Corn starter fertilizers have been used successfully to increase early plant growth, nutrient uptake, and yields in research trials and on the farm. They also promote earlier maturity, improve southern corn billbug control, and help suppress weeds through earlier shading. Use of starter fertilizers is increasing in North Carolina and the southeastern United States.
Why Use a Starter Fertilizer?
Cool air and soil slow corn plant and root growth in the spring. When root growth is restricted, corn plants often turn purple. Early season purpling varies with variety, but most often it is a symptom of an induced phosphorus (P) deficiency. The deficiency is described as induced because it may occur on soils that test high for phosphorus. It occurs because phosphorus moves slowly in the soil. If roots do not grow enough to reach soil phosphorus reserves, the plant begins to starve for that nutrient.
In most cases, phosphorus deficiencies are temporary, and symptoms disappear as soon as soil temperatures rise to a point where root growth is stimulated and the plant can reach more phosphorus. Grain yields are not reduced every year by root stunting, but yield losses can be significant in years when temperatures are low. Additional factors that limit root growth can also induce phosphorus deficiencies. Some common causes include soil compaction, herbicide injury and insect or nematode damage to the root system.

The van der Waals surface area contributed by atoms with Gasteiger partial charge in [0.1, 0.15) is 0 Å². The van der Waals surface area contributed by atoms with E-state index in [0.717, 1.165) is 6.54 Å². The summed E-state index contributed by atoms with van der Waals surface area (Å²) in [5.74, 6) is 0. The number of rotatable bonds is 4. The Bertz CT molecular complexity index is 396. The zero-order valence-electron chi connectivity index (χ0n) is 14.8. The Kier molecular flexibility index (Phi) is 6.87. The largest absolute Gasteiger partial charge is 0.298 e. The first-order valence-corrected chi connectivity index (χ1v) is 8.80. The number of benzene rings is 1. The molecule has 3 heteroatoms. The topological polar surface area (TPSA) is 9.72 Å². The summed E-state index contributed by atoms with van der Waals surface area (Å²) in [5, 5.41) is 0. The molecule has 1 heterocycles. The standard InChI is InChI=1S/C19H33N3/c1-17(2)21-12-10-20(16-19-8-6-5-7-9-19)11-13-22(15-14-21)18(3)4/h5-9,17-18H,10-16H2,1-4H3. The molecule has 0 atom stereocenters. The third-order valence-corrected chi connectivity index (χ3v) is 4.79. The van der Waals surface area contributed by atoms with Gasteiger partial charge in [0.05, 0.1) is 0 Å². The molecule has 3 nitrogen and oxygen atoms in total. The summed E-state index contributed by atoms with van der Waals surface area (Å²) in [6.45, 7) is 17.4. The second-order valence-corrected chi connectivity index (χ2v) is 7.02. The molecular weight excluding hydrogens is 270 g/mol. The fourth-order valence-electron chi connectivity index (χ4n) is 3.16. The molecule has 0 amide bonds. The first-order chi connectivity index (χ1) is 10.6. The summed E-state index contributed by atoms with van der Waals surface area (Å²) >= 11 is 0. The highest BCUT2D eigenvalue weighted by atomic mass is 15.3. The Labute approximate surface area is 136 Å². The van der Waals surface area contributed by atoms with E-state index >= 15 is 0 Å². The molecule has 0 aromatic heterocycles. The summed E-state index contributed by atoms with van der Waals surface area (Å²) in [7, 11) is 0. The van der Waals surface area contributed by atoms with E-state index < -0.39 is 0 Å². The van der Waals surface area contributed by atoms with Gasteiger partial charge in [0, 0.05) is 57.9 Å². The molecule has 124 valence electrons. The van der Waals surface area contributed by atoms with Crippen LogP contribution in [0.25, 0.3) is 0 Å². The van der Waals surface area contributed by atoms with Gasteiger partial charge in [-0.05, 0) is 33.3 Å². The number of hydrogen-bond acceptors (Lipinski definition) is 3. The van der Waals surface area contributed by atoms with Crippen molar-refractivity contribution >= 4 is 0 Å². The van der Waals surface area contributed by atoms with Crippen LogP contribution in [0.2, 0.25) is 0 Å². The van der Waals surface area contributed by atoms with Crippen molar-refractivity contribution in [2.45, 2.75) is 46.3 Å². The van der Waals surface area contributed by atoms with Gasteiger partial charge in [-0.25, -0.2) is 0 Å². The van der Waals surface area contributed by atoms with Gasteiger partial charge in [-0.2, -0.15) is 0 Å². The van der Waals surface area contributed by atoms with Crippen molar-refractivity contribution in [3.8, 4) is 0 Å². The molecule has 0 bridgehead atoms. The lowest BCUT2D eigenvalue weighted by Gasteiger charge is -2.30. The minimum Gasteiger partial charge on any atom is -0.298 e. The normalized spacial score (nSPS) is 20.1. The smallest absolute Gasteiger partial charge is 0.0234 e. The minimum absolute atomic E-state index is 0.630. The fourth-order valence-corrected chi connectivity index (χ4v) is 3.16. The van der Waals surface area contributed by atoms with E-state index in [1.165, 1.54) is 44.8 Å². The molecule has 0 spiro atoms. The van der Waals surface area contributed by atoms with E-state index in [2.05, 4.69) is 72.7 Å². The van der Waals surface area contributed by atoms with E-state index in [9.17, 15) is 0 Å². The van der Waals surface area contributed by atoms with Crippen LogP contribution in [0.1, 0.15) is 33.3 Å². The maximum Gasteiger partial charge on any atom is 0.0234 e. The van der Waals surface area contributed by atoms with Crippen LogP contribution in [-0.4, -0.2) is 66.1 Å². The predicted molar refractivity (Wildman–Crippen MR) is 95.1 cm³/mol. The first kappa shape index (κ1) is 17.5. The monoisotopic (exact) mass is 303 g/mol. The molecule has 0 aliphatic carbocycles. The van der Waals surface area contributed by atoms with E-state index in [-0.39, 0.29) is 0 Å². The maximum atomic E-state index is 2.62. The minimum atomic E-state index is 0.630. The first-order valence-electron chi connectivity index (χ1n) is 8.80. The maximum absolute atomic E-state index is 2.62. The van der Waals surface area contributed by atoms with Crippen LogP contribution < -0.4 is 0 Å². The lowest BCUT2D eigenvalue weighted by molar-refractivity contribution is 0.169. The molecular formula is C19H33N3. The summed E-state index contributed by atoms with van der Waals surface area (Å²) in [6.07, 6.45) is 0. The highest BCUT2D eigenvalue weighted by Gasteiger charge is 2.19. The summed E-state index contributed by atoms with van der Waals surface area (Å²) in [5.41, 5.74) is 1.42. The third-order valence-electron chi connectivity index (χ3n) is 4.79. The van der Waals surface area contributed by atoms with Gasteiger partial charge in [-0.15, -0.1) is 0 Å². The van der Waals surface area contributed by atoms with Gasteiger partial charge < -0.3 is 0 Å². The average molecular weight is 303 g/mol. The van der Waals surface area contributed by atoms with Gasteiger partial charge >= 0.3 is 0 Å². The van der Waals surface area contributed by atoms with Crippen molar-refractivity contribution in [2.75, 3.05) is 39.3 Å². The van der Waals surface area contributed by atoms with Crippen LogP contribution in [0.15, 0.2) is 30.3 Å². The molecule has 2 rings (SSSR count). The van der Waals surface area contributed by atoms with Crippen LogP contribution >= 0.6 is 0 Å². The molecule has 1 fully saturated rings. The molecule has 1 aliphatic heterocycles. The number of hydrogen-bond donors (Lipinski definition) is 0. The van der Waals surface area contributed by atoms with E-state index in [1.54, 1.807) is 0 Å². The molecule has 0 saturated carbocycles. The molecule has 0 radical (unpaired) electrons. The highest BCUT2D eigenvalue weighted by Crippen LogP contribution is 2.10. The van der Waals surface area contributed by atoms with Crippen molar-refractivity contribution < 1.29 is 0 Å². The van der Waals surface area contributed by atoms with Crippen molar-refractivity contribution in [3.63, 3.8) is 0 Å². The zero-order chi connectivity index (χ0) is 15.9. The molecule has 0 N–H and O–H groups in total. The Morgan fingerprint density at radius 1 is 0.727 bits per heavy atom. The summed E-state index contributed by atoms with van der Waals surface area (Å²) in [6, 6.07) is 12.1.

Starter fertilizers may be used to overcome slow root growth and the potential for reduced nutrient uptake. Starter and "pop-up fertilizers involve at-planting placement of a small supply of nutrients near the seed (for starter fertilizer) or in the seed furrow (for pop-up types) so seedling roots can rapidly reach the nutrient source. These fertilizers are not intended to supply all nutrients needed by the crop. Their primary purpose is to provide an accessible nutrient source for root and plant growth when adverse conditions occur soon after planting.